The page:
Monday, April 16, 2012

Jury Duty Summons: "How am I in trouble?"

You go to the mail and what do you see? Jury Summons. We have all had that moment where we begin to think, how can I get out of this? Well, one woman is going to need a criminal defense attorney of her own after doing exactly that, and then getting caught.

In a weird and extreme step taken by one woman in Colorado she now is on the other side of the jury panel. A woman in Colorado called into a morning radio show. The topic: “Things you’ve done to get out of jury duty.” The woman told her recent "show" how she showed up to the court with curlers in her hair, mismatched shoes, and a crazy t-shirt. She then described how she pretended to suffer from multiple mental ailments. The result, she was dismissed from the jury, and had accomplished her goal.
Unfortunately for the woman, the judge that had presided over that trial happened to be listening to the same morning radio show, remembered the woman, and had her arrested. She is being charged with felony perjury. I mean really? Come on who would not remember the weird lady in court?
This reminds me of a potential juror I had in one of our jury trials. She was a law school student at a well known law school and REALLY did not want to serve. One would think she would have love to sit on a case for the experience and the insight she would glean by sitting on a jury but she was not having it. She was very scoffing while in the panel and once she was seated in one of the numbered chair her behavior just got worse. We learned she was preconditioning the others and contaminating the jury. The result was a mistrial and had to order another jury. The judge personally wrote a letter the the ethics committee and her boss. We happen to be friends with her dean at her law school and had a working relation with her work and relayed her actions. I don't think things went to well for her. So to all of you who have served and will serve on juries, THANK YOU! It is part of what makes America America.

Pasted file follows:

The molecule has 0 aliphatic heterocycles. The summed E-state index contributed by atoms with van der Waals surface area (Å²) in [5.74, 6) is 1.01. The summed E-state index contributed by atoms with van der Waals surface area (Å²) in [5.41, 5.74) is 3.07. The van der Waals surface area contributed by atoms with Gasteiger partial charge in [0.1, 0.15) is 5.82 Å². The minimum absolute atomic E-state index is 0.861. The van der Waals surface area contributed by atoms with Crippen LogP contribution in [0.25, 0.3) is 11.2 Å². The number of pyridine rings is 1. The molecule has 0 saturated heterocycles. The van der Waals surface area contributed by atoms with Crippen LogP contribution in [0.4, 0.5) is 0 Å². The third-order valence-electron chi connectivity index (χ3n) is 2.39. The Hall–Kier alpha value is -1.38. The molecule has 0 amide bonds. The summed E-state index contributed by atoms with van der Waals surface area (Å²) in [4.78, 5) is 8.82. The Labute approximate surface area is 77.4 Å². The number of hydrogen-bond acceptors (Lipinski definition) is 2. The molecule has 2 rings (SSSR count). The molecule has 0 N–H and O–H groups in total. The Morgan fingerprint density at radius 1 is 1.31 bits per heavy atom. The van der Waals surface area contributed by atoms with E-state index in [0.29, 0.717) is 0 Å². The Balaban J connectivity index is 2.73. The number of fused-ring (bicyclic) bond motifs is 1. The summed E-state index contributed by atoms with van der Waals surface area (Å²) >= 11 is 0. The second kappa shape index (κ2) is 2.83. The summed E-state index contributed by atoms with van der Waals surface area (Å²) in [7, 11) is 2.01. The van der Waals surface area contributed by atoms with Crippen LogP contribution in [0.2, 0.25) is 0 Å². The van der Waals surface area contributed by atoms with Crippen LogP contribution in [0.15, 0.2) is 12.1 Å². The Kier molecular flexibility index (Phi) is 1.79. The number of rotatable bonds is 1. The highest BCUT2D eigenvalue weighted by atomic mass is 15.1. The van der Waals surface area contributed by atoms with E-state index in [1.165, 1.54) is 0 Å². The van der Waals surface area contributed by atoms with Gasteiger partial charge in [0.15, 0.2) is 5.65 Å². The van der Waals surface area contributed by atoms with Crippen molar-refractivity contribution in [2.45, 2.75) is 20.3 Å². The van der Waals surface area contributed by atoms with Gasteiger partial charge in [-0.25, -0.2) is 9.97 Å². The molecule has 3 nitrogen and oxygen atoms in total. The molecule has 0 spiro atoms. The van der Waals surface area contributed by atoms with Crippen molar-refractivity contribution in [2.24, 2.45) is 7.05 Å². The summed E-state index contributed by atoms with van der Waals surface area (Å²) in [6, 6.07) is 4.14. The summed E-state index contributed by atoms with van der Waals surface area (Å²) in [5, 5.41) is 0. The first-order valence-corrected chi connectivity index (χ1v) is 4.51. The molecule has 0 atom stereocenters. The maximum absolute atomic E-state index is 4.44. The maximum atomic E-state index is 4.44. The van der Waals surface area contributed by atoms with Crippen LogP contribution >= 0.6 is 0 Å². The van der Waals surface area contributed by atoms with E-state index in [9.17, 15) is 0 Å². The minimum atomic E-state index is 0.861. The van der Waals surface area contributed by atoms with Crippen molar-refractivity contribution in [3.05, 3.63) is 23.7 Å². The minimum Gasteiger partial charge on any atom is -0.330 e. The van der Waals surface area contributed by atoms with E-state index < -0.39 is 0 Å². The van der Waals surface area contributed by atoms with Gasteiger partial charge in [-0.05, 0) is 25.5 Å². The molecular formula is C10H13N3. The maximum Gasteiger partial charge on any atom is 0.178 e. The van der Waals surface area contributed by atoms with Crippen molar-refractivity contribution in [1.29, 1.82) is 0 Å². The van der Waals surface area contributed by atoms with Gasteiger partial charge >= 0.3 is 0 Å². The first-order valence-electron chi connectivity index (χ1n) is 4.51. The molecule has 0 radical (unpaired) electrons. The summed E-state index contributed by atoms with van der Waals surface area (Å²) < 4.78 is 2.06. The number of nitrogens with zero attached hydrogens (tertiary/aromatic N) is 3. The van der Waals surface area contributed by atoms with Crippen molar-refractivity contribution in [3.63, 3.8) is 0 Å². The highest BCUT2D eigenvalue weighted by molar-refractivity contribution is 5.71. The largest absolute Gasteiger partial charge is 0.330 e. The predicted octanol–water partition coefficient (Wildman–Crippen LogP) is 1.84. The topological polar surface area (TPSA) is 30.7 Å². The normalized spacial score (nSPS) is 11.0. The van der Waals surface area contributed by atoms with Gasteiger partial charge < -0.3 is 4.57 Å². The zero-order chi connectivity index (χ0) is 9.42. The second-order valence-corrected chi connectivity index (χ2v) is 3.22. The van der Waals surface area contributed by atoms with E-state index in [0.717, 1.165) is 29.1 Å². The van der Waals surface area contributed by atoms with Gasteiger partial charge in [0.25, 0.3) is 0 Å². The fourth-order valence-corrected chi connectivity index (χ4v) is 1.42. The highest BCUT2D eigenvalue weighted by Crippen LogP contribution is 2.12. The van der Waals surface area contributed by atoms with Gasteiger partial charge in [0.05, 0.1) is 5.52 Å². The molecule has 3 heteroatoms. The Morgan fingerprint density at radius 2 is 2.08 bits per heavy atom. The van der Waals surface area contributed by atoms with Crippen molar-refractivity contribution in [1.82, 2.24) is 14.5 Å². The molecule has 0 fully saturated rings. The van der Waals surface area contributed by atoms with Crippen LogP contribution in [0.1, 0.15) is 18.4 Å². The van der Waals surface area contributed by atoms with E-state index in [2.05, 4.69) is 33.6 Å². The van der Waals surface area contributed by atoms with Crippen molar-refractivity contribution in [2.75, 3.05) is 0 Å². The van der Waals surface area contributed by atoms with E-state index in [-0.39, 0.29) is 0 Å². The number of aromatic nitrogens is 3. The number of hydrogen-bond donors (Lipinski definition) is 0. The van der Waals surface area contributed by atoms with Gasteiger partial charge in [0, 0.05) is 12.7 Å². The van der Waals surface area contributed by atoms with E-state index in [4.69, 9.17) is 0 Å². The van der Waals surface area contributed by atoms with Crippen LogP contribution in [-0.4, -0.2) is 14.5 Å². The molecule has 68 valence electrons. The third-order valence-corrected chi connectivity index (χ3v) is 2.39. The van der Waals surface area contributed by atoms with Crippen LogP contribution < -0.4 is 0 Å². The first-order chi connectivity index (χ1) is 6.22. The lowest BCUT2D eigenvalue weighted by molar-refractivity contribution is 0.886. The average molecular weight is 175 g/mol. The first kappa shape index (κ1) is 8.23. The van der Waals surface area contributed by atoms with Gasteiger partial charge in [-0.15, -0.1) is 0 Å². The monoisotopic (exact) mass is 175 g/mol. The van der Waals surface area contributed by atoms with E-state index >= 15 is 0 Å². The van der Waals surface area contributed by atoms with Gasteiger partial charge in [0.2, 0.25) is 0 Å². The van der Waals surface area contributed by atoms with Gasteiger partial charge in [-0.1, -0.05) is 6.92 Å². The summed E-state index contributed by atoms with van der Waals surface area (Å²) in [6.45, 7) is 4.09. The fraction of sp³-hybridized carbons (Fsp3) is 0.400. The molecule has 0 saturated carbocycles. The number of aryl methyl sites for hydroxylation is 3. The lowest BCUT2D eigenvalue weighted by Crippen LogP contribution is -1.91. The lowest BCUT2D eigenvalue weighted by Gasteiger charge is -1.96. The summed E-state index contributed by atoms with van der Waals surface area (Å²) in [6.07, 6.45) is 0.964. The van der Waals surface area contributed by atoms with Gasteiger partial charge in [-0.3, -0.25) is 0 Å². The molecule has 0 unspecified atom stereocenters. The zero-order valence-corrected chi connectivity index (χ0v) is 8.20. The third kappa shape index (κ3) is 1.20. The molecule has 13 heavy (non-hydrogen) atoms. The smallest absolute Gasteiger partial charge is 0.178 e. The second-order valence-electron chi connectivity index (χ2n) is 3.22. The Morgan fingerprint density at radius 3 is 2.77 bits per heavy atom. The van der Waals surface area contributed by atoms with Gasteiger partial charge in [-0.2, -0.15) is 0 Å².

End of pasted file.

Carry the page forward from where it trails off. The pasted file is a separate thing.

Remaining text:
In California, perjury is considered a felony and could carry as many as 4 years in prison if convicted. However, for someone with no criminal history, a first time offense is unlikely to result in prison time, and is more likely to result in fines, community service and probation.

So the next time you show up for jury duty, it probably isn’t a good idea to wear tinfoil in your hair and start carrying on conversations with imaginary voices (don't forget the little green men). If you do, definitely don’t brag about it on morning radio or the social media outlet of your choice.You never know who might be listening.

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